n South African Journal of Higher Education - Beyond access : tailoring ODL provision to advance social justice and development
|Article Title||Beyond access : tailoring ODL provision to advance social justice and development|
|© Publisher:||Higher Education South Africa (HESA)|
|Journal||South African Journal of Higher Education|
|Affiliations||1 University of South Africa, 2 University of South Africa and 3 University of South Africa|
|Publication Date||Jan 2013|
|Pages||1384 - 1400|
|Keyword(s)||Access, Autonomous learners, Development, Higher education, Open distance learning, Open educational approaches, Social constructivism, Social justice and Unisa|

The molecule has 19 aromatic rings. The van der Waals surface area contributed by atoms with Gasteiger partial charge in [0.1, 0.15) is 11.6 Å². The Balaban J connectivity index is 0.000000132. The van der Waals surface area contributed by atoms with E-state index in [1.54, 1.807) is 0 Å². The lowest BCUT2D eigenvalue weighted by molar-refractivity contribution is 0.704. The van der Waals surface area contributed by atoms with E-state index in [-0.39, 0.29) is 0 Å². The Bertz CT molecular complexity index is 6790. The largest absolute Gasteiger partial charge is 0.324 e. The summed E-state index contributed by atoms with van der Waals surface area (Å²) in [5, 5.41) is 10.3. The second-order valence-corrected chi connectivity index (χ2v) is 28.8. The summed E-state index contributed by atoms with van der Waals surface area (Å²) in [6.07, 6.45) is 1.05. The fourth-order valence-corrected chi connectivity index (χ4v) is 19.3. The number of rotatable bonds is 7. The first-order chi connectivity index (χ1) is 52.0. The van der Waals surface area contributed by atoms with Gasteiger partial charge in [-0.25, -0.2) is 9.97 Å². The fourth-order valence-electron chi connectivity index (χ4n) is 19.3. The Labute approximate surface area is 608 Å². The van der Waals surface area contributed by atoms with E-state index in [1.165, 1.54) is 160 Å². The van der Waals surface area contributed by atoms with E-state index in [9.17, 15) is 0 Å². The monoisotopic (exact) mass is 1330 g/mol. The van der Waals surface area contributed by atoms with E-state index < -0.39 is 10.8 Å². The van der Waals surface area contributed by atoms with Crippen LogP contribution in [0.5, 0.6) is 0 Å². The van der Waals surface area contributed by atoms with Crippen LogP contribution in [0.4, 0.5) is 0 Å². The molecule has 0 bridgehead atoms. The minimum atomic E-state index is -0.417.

This article observes that while open distance learning (ODL) has demonstrably created greater opportunities for access to higher education opportunities, access alone is a necessary but insufficient criterion for advancing the twin causes of development and social justice. The article considers social justice and supporting learners in ODL, particularly in terms of what is taught and the ways in which teaching/learning is mediated. It argues that the demographics of ODL learners are changing and these changes should be considered and addressed. The article starts from the assumption that learning is a basic human activity, but observes that what is learned in higher education is both more systematic and more purposeful and therefore requires careful mediation. It considers the University of South Africa (Unisa) case, recognising a shift towards an epistemology of social-constructivism, where progressive scaffolding allows the learner to move to more independent learning. The article then identifies some of the key assumptions that need to inform changed practice in order to produce a deeper sense of connection and relevance with learners: from appreciating that learning resides with the learner, through to redesigning the distance learning approach. The article is basically a position paper for Unisa, but it seeks to manifest many of the root assumptions underlying its interpretation of ODL. As such it is hoped that the article will be of interest to international readers by providing an African perspective on challenges faced by higher education more generally.
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